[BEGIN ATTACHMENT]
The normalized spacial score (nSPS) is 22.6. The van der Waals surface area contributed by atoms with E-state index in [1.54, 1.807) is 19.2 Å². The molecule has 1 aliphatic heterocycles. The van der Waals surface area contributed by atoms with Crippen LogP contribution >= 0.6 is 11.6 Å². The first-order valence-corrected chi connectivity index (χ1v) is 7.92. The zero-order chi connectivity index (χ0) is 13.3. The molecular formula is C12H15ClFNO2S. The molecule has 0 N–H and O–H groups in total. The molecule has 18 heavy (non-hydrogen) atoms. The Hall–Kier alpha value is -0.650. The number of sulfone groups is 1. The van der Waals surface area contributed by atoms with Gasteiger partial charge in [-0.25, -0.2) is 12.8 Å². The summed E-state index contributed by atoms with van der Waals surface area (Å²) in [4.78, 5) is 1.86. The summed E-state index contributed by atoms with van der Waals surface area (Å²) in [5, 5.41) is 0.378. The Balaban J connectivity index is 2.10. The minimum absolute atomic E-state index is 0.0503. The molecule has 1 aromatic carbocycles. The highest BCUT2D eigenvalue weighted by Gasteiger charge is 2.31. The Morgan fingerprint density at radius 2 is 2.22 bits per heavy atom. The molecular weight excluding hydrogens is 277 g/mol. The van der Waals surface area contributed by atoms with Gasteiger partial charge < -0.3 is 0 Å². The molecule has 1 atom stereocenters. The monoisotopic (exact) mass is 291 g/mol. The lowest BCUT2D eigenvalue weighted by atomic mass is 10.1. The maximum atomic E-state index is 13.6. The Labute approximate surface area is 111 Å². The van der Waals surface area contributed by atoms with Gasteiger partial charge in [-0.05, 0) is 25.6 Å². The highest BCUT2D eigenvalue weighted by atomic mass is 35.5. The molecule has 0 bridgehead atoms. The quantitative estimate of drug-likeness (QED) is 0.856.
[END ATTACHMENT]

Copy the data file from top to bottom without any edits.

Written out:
The normalized spacial score (nSPS) is 22.6. The van der Waals surface area contributed by atoms with E-state index in [1.54, 1.807) is 19.2 Å². The molecule has 1 aliphatic heterocycles. The van der Waals surface area contributed by atoms with Crippen LogP contribution >= 0.6 is 11.6 Å². The first-order valence-corrected chi connectivity index (χ1v) is 7.92. The zero-order chi connectivity index (χ0) is 13.3. The molecular formula is C12H15ClFNO2S. The molecule has 0 N–H and O–H groups in total. The molecule has 18 heavy (non-hydrogen) atoms. The Hall–Kier alpha value is -0.650. The number of sulfone groups is 1. The van der Waals surface area contributed by atoms with Gasteiger partial charge in [-0.25, -0.2) is 12.8 Å². The summed E-state index contributed by atoms with van der Waals surface area (Å²) in [4.78, 5) is 1.86. The summed E-state index contributed by atoms with van der Waals surface area (Å²) in [5, 5.41) is 0.378. The Balaban J connectivity index is 2.10. The minimum absolute atomic E-state index is 0.0503. The molecule has 1 aromatic carbocycles. The highest BCUT2D eigenvalue weighted by Gasteiger charge is 2.31. The Morgan fingerprint density at radius 2 is 2.22 bits per heavy atom. The molecular weight excluding hydrogens is 277 g/mol. The van der Waals surface area contributed by atoms with Gasteiger partial charge < -0.3 is 0 Å². The molecule has 1 atom stereocenters. The monoisotopic (exact) mass is 291 g/mol. The lowest BCUT2D eigenvalue weighted by atomic mass is 10.1. The maximum atomic E-state index is 13.6. The Labute approximate surface area is 111 Å². The van der Waals surface area contributed by atoms with Gasteiger partial charge in [-0.05, 0) is 25.6 Å². The highest BCUT2D eigenvalue weighted by atomic mass is 35.5. The molecule has 0 bridgehead atoms. The quantitative estimate of drug-likeness (QED) is 0.856.